LTG Dan Christman, USA, Ret. serves as Hedgeye Potomac Research’s Senior National Security Analyst, providing deep insight into international affairs and national security. Most recently, Dan provided strategic leadership on international issues affecting the business community for organizations such as the US Chamber of Commerce. Dan’s long history of leadership includes his service as a United States Army lieutenant general and former Superintendent of the United States Military Academy. He served in highly visible and strategically important positions and four times was awarded the Defense Distinguished Service Medal, the nation's highest peacetime service award.
He also served for two years as assistant to the chairman of the Joint Chiefs of Staff, during which time he traveled with and advised Secretary of State Warren Christopher. He was centrally involved during this period with negotiations between Israel and Syria as a member of the Secretary's Middle East Peace Team. Further, Christman represented the United States as a member of NATO's Military Committee in Brussels, Belgium.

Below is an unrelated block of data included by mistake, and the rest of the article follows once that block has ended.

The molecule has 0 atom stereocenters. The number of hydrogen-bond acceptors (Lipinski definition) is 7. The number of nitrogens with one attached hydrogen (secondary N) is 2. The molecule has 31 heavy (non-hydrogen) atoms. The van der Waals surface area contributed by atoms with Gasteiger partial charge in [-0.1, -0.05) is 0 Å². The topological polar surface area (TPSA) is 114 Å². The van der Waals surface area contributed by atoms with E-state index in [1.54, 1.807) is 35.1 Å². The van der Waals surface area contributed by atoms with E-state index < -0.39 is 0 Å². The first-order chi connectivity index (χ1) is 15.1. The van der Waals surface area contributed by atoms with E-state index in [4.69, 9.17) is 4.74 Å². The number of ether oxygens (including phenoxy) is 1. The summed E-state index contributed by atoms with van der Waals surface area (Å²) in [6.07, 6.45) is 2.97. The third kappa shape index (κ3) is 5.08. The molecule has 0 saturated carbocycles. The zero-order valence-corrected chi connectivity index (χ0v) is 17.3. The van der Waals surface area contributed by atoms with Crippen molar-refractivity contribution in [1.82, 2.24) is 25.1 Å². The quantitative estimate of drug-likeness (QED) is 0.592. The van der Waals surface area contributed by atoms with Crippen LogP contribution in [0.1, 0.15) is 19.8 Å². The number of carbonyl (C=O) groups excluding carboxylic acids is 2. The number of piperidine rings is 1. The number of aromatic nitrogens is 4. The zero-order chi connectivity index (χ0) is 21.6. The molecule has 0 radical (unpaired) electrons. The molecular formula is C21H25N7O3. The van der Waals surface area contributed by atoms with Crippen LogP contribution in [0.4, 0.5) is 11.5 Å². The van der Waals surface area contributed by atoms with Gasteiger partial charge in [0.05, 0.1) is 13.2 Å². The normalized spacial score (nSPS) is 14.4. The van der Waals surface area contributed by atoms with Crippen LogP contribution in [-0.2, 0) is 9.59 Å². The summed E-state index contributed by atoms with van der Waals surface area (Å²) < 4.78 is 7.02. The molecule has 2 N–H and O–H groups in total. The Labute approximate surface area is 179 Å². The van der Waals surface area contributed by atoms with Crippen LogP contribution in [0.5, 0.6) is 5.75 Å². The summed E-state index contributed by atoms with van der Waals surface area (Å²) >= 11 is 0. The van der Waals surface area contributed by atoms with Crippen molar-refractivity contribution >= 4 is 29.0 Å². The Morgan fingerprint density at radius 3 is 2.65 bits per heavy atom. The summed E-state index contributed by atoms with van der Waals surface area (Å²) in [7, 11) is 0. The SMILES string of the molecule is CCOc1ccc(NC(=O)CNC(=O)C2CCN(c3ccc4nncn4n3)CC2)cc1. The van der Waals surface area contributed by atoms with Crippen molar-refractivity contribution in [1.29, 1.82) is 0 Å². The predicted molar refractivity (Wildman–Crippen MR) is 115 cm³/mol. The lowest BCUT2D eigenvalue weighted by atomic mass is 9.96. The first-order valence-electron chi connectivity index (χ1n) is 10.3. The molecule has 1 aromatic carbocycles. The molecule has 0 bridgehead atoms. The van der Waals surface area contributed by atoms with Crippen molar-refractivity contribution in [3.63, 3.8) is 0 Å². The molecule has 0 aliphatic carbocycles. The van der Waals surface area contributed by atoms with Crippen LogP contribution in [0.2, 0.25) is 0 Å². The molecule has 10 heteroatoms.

Graduating first in his class from West Point, Christman also received MPA and MSE degrees in public affairs and civil engineering from Princeton University and graduated with honors from The George Washington University Law School. He is a decorated combat veteran of Southeast Asia, where he commanded a company in the 101st Airborne Division in 1969.